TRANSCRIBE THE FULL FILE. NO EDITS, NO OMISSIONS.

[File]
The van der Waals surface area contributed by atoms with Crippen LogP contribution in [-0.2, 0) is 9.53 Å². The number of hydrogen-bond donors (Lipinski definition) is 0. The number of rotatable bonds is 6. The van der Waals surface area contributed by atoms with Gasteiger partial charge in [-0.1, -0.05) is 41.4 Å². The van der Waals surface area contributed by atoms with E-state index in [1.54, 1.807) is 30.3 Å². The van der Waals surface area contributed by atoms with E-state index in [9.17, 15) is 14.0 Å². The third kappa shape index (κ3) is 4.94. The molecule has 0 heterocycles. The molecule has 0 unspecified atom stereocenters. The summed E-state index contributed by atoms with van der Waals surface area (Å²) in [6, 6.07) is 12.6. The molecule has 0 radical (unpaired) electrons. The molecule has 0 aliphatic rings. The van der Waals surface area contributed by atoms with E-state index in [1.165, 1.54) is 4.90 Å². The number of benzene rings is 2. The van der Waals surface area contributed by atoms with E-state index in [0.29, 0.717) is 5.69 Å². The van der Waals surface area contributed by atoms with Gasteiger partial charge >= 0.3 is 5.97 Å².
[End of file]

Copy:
The van der Waals surface area contributed by atoms with Crippen LogP contribution in [-0.2, 0) is 9.53 Å². The number of hydrogen-bond donors (Lipinski definition) is 0. The number of rotatable bonds is 6. The van der Waals surface area contributed by atoms with Gasteiger partial charge in [-0.1, -0.05) is 41.4 Å². The van der Waals surface area contributed by atoms with E-state index in [1.54, 1.807) is 30.3 Å². The van der Waals surface area contributed by atoms with E-state index in [9.17, 15) is 14.0 Å². The third kappa shape index (κ3) is 4.94. The molecule has 0 heterocycles. The molecule has 0 unspecified atom stereocenters. The summed E-state index contributed by atoms with van der Waals surface area (Å²) in [6, 6.07) is 12.6. The molecule has 0 radical (unpaired) electrons. The molecule has 0 aliphatic rings. The van der Waals surface area contributed by atoms with E-state index in [1.165, 1.54) is 4.90 Å². The number of benzene rings is 2. The van der Waals surface area contributed by atoms with E-state index in [0.29, 0.717) is 5.69 Å². The van der Waals surface area contributed by atoms with Gasteiger partial charge >= 0.3 is 5.97 Å².